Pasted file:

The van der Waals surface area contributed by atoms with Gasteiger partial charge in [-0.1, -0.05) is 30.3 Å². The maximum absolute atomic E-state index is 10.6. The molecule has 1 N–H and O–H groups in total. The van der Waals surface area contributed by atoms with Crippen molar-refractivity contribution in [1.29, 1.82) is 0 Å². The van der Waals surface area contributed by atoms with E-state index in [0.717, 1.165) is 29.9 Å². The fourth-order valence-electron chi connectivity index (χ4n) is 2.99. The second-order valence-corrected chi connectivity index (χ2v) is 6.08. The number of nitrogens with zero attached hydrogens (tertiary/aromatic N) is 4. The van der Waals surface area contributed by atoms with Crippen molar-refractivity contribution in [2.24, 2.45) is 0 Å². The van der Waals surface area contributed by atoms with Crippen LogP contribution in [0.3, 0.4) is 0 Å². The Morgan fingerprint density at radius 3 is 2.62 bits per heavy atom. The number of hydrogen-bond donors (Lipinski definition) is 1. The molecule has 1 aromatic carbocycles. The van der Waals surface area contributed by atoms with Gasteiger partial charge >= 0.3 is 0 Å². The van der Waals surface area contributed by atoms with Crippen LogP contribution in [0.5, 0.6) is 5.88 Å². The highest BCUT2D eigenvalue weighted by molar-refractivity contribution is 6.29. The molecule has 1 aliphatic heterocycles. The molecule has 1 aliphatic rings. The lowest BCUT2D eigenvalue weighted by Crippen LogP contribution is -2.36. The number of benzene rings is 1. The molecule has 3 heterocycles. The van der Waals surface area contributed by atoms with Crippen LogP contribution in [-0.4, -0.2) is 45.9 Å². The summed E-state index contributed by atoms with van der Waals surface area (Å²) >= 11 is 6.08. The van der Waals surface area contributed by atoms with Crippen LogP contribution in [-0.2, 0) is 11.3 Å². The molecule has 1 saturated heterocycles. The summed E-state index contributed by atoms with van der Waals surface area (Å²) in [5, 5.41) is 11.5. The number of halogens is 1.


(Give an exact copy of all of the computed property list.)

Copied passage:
The van der Waals surface area contributed by atoms with Gasteiger partial charge in [-0.1, -0.05) is 30.3 Å². The maximum absolute atomic E-state index is 10.6. The molecule has 1 N–H and O–H groups in total. The van der Waals surface area contributed by atoms with Crippen molar-refractivity contribution in [1.29, 1.82) is 0 Å². The van der Waals surface area contributed by atoms with E-state index in [0.717, 1.165) is 29.9 Å². The fourth-order valence-electron chi connectivity index (χ4n) is 2.99. The second-order valence-corrected chi connectivity index (χ2v) is 6.08. The number of nitrogens with zero attached hydrogens (tertiary/aromatic N) is 4. The van der Waals surface area contributed by atoms with Crippen molar-refractivity contribution in [2.24, 2.45) is 0 Å². The van der Waals surface area contributed by atoms with Crippen LogP contribution in [0.3, 0.4) is 0 Å². The Morgan fingerprint density at radius 3 is 2.62 bits per heavy atom. The number of hydrogen-bond donors (Lipinski definition) is 1. The molecule has 1 aromatic carbocycles. The van der Waals surface area contributed by atoms with Gasteiger partial charge >= 0.3 is 0 Å². The van der Waals surface area contributed by atoms with Crippen LogP contribution in [0.5, 0.6) is 5.88 Å². The highest BCUT2D eigenvalue weighted by molar-refractivity contribution is 6.29. The molecule has 1 aliphatic heterocycles. The molecule has 1 aliphatic rings. The lowest BCUT2D eigenvalue weighted by Crippen LogP contribution is -2.36. The number of benzene rings is 1. The molecule has 3 heterocycles. The van der Waals surface area contributed by atoms with Crippen LogP contribution in [-0.4, -0.2) is 45.9 Å². The summed E-state index contributed by atoms with van der Waals surface area (Å²) >= 11 is 6.08. The van der Waals surface area contributed by atoms with Crippen LogP contribution in [-0.2, 0) is 11.3 Å². The molecule has 1 saturated heterocycles. The summed E-state index contributed by atoms with van der Waals surface area (Å²) in [5, 5.41) is 11.5. The number of halogens is 1.